The former director-general of clinical services at the Gauteng Department of Health has conceded that he was part of the decision-making process that approved the termination of the Life Esidimeni group contract.
Dr Richard Lebethe was facing cross-examination for a third day at the Life Esidimeni inquest on Tuesday.
The inquest is probing who should be held responsible for the deaths of 144 psychiatric patients who died when they were moved to various NGOs. This is after the department had decided to terminate its contract with the Life Esidimeni Group. Lebethe had spent much of his testimony distancing himself from decision-making processes for the project to move over a thousand patients from Life Esidimeni.
He said he was often busy when meetings took place to discuss the patient removal project. However, statements presented by witnesses have shown he may have played an active role. Levy Mosenogi, a former department official provided an affidavit that places Lebethe in charge of the project.
Mosenogi’s lawyer, advocate Benedict Maphahle, read a letter written by former Gauteng health MEC Qedani Mahlangu in which she urged officials to implement the project. Lebethe was also shown a statement in which Mosenogi stated that Lebethe was present when the decision to terminate the Life Esidimeni contract was decided. Lebethe conceded that he was part of that decision-making meeting.
In Mahlangu’s letter, written in November 2015, Lebethe also conceded that he was “in charge” of the project because he was the head of clinical services. However, he repeated earlier statements that he was busy and that mental health officials were in charge while he was busy.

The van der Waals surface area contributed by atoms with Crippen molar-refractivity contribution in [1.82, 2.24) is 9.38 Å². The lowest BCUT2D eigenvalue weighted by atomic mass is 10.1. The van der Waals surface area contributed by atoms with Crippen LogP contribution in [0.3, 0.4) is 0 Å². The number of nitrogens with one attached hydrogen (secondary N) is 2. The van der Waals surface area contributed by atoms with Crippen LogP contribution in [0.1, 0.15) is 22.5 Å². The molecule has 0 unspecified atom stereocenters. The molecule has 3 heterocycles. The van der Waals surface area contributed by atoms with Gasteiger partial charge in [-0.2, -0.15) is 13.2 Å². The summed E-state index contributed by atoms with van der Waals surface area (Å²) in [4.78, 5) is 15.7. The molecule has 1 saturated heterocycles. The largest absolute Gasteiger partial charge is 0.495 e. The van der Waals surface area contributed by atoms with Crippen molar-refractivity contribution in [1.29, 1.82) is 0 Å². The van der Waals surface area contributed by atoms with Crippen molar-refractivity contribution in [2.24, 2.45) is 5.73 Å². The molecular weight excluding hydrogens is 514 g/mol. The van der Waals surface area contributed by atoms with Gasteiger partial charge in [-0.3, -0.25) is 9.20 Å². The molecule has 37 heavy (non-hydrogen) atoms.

“That may have been the mandate, but people who had specific responsibilities in the project were others who did not have broad responsibilities in the department. It would have been hard for me to run the project and run other aspects of the department,” Lebethe told the court.
Lebethe also confirmed that he was present when complaints were made about the process to move patients. Mosenogi, who is still to testify, had pleaded with Mahlangu in a meeting to extend the deadline for the Life Esidimeni project for six months or up to a year.
Mosenogi was concerned about moving patients in a rush within a short space of time. The patients were sickly and were at risk of relapsing, Mosenogi’s statement said.
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